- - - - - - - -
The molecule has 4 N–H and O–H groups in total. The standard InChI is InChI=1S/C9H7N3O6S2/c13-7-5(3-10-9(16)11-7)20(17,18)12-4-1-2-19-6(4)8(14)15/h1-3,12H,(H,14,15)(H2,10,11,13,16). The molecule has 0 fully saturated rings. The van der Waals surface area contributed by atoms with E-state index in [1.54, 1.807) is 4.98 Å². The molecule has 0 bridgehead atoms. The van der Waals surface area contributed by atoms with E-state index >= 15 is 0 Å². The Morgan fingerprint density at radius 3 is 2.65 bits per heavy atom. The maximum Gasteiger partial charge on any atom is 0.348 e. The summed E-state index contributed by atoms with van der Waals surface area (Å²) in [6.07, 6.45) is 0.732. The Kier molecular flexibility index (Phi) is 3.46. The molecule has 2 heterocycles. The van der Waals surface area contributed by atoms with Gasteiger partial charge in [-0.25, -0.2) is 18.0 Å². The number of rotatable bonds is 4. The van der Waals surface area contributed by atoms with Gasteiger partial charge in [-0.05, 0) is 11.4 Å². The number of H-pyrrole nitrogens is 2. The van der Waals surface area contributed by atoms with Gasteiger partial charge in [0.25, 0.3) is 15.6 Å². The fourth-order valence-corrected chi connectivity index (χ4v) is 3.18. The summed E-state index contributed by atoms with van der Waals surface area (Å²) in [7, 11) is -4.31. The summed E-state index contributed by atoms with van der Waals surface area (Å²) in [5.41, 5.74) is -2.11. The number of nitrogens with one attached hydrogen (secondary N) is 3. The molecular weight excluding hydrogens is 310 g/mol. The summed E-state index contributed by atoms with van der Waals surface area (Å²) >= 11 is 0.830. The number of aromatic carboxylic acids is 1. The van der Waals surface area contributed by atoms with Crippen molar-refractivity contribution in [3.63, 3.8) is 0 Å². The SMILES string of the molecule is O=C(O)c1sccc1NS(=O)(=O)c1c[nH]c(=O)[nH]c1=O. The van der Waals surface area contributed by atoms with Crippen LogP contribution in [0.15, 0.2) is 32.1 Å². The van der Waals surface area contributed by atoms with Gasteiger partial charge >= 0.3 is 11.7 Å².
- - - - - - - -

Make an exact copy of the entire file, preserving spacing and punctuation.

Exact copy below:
The molecule has 4 N–H and O–H groups in total. The standard InChI is InChI=1S/C9H7N3O6S2/c13-7-5(3-10-9(16)11-7)20(17,18)12-4-1-2-19-6(4)8(14)15/h1-3,12H,(H,14,15)(H2,10,11,13,16). The molecule has 0 fully saturated rings. The van der Waals surface area contributed by atoms with E-state index in [1.54, 1.807) is 4.98 Å². The molecule has 0 bridgehead atoms. The van der Waals surface area contributed by atoms with E-state index >= 15 is 0 Å². The Morgan fingerprint density at radius 3 is 2.65 bits per heavy atom. The maximum Gasteiger partial charge on any atom is 0.348 e. The summed E-state index contributed by atoms with van der Waals surface area (Å²) in [6.07, 6.45) is 0.732. The Kier molecular flexibility index (Phi) is 3.46. The molecule has 2 heterocycles. The van der Waals surface area contributed by atoms with Gasteiger partial charge in [-0.25, -0.2) is 18.0 Å². The number of rotatable bonds is 4. The van der Waals surface area contributed by atoms with Gasteiger partial charge in [-0.05, 0) is 11.4 Å². The number of H-pyrrole nitrogens is 2. The van der Waals surface area contributed by atoms with Gasteiger partial charge in [0.25, 0.3) is 15.6 Å². The fourth-order valence-corrected chi connectivity index (χ4v) is 3.18. The summed E-state index contributed by atoms with van der Waals surface area (Å²) in [7, 11) is -4.31. The summed E-state index contributed by atoms with van der Waals surface area (Å²) in [5.41, 5.74) is -2.11. The number of nitrogens with one attached hydrogen (secondary N) is 3. The molecular weight excluding hydrogens is 310 g/mol. The summed E-state index contributed by atoms with van der Waals surface area (Å²) >= 11 is 0.830. The number of aromatic carboxylic acids is 1. The van der Waals surface area contributed by atoms with Crippen molar-refractivity contribution in [3.63, 3.8) is 0 Å². The SMILES string of the molecule is O=C(O)c1sccc1NS(=O)(=O)c1c[nH]c(=O)[nH]c1=O. The van der Waals surface area contributed by atoms with Crippen LogP contribution in [0.15, 0.2) is 32.1 Å². The van der Waals surface area contributed by atoms with Gasteiger partial charge >= 0.3 is 11.7 Å².